Historically, Budapest’s Central Synagogue, also known as the Dohány Street temple, is arguably the most intriguing of all the buildings in Hungary’s capital. Its history, architecture and design are the focal points for visitors who have made this particular building one of the top ten places to visit in modern day Budapest. Take some time during your Grand European river cruise to admire this jewel, the second largest synagogue in the world after New York’s Temple Emanu-el, accommodates 2,964 with men seated in the extravagant main section and women seated in the galleries above. Today, the neighborhood where this ode to basilica architecture stands has enjoyed a renaissance, with a scene just right for hipsters, with shops, cafes, and restaurants — both Kosher and non Kosher. But as anyone familiar with Jewish history will know, it was not always so….
A Unique Statement
Back in1854, this dominant structure was erected in the main Jewish area of a rather remote Pest. It was built to serve mainly Neolog Jews, who were quite assimilated into Hungarian society and whose reformist approach to Judaism was considered quite modern. The Viennese architects Ludwig Forster and Frigyes Feszl felt that there was no truly identifiable Jewish style of architecture, and instead drew upon influences from the many cultures that had been “related to the Israelite people.” Although the main style statement sprung from Moorish revivalist beginnings, the Central Synagogue also is masked in Byzantine, Romantic, and Gothic components.
When you go, walk around the outside of Forster’s massive structure for a bit to take in the gilded domes shaped like onions until your eyes eventually gravitate to the many details of this mesmerizing religious outpost. You’ll notice that the main entrance is graced by a rose window made of stained glass while the entry features a pair of polygonal towers embellished with geometric stone carvings and massive clocks. At the top of the structure you’ll spot the Tablets of Covenant. After that initial inspection and as you walk inside while donning yarmulkes you’ll be given, expect even more splendor like a 5,000 tube organ built in 1859 and on which Franz Liszt once played.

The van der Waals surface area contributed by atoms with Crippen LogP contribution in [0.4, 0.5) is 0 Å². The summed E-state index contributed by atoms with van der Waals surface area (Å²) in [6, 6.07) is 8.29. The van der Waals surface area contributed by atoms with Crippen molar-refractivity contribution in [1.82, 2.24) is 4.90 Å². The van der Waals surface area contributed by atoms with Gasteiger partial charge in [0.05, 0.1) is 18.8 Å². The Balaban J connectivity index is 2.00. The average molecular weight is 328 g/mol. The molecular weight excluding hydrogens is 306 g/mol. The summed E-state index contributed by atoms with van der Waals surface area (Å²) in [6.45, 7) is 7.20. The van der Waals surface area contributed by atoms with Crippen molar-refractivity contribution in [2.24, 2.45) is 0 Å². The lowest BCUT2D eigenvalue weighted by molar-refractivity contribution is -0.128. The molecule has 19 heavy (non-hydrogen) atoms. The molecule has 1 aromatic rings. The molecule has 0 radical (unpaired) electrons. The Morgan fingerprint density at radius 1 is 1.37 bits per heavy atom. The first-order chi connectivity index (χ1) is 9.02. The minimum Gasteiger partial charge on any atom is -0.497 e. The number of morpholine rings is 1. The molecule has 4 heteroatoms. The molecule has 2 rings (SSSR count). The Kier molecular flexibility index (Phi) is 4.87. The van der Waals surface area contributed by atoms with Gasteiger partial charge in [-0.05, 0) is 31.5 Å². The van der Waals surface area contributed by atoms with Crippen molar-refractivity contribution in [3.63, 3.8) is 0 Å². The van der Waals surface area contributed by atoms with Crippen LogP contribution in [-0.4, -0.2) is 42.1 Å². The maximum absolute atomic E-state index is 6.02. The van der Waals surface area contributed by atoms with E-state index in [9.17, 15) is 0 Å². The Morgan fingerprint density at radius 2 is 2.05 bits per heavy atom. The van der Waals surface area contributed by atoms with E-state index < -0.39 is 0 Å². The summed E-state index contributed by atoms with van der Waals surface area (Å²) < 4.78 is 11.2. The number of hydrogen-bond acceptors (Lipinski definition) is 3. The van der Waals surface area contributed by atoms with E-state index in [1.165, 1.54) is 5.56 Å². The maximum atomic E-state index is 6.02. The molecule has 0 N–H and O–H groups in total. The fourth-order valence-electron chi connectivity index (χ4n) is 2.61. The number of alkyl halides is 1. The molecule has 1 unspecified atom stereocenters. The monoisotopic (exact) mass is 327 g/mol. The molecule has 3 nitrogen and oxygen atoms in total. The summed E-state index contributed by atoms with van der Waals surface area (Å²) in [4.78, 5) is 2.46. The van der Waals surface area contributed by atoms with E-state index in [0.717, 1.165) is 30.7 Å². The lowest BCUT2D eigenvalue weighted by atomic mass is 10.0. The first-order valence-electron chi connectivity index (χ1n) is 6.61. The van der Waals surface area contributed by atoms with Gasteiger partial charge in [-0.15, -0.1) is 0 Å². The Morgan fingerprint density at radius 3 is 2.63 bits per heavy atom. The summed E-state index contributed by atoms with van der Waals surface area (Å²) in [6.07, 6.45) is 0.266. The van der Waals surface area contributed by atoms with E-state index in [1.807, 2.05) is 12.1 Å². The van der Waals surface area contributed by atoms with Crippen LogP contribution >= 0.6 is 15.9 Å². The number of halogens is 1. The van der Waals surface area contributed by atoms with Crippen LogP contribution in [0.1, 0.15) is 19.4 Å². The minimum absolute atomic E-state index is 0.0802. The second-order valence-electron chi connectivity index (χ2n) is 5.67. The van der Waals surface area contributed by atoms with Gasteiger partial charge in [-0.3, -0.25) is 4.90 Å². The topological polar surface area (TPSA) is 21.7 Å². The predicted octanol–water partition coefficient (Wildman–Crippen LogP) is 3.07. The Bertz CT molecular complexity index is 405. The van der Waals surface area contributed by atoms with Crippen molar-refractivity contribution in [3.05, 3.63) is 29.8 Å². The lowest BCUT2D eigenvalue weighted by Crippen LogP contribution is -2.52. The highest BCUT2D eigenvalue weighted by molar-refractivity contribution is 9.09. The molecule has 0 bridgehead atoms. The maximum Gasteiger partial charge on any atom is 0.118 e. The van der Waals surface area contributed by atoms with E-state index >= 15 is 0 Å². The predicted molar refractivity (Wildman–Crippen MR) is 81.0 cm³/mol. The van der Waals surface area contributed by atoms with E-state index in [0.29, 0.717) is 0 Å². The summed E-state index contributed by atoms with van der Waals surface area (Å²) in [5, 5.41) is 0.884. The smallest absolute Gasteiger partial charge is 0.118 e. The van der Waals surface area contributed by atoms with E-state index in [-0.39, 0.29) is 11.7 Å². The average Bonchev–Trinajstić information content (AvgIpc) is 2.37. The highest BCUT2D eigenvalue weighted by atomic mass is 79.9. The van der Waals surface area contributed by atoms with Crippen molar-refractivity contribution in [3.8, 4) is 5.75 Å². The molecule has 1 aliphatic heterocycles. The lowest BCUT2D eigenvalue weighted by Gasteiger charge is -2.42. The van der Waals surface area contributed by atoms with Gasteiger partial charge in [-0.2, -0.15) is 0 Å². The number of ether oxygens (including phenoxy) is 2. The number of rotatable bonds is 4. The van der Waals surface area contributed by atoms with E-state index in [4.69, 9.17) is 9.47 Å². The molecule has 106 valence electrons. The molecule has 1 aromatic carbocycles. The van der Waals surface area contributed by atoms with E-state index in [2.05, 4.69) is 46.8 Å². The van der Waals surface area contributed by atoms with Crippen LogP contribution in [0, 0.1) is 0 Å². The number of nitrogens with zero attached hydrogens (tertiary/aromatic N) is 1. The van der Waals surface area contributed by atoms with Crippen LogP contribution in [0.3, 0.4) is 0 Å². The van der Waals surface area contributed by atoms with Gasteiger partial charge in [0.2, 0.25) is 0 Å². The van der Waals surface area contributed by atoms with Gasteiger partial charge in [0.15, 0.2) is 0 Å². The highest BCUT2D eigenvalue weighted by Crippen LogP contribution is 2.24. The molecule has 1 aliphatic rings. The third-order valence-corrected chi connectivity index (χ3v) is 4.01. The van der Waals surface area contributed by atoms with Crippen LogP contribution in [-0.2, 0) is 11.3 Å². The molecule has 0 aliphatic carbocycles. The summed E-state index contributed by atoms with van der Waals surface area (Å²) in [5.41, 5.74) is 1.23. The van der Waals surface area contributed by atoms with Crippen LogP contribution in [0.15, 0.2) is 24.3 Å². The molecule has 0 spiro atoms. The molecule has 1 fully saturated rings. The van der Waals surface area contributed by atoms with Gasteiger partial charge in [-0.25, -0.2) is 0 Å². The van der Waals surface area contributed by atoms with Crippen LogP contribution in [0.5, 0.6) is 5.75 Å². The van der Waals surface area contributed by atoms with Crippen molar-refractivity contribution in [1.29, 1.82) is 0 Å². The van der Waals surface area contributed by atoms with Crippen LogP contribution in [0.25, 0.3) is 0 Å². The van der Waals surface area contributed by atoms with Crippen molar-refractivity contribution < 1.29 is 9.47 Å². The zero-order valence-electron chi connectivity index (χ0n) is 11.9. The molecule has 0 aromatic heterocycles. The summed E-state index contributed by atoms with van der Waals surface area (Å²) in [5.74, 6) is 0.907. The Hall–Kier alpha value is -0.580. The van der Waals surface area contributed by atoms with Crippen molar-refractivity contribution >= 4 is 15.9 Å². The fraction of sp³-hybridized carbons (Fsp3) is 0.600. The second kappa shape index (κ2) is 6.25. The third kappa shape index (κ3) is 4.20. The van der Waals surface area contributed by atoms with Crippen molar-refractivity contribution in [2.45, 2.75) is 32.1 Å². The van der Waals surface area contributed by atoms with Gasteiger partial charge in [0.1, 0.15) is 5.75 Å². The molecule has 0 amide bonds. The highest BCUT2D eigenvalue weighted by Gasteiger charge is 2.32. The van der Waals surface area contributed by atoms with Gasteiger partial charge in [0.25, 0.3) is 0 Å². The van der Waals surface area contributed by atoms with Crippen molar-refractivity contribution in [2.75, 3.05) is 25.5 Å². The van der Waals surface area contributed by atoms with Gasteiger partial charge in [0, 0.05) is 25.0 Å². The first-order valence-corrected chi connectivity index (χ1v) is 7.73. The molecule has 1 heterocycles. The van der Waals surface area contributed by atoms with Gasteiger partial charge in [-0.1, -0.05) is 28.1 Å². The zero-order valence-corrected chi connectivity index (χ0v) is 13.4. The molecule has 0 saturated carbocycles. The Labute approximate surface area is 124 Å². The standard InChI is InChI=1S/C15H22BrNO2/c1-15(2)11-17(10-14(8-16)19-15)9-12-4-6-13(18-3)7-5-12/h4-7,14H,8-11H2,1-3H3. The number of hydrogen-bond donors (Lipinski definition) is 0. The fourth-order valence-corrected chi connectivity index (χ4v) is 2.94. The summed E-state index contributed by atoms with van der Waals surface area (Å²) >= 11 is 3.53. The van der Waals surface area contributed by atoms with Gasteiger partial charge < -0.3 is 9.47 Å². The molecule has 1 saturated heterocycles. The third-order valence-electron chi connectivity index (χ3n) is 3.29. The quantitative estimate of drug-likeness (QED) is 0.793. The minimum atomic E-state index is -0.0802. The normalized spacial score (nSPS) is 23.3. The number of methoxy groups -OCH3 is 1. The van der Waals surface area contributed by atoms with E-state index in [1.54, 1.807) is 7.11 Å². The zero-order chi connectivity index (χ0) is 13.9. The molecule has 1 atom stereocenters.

Struggle and Endurance
The exuberance of the temple belies the tragedies it has endured. Dohanyi Street was the border of the WWII Jewish Ghetto, and as such remains a powerful symbol of the Holocaust. In 1939 the temple was bombed by the Hungarian pro-Nazi Arrow Cross party. In 1944, Adolf Eichmann, one of the major Holocaust organizers, took up residence at Central Synagogue for a bit, making his office behind the rose window in the women’s balcony. Eichmann used the synagogue as a holding place until he eventually sent literally thousands of Hungarian Jews to face extermination. Many died from disease or starvation before even leaving the synagogue’s grounds where more than 2,000 have been buried in a small cemetery. The temple was further damaged when the Russians liberated the city from the Nazis. Soviet occupation after the fall of Nazi Germany meant Hungary became a country where religion was repressed, and as that happened, the splendor of the Dohány Street Synagogue vanished.
This just meant there was another fight to win after Communism was ultimately eliminated in the 1990s. Donors, among them Estee Lauder and Tony Curtis, paid to restore what was left of the temple. Today, the Dohány Street Synagogue has been returned to its original splendor thanks to those who cared about this magnificent place with its rich history — some good and some bad but all remembered by anyone who visits. In addition to the temple itself, the grounds house the Jewish Museum, built right on the site of the home of Theodor Herzl, the founder of Zionism.
Also adjoining the central synagogue is the Raoul Wallenberg Holocaust Memorial, where a sculpture of a weeping willow, found outside in a courtyard, is an especially poignant memorial to the 400,000 Hungarian Jews who perished in the Holocaust. This work of art possesses unique metal branches that form a menorah turned upside down, a stunning way to symbolize the roots of hope, and the greater good that flourishes now on this very spot.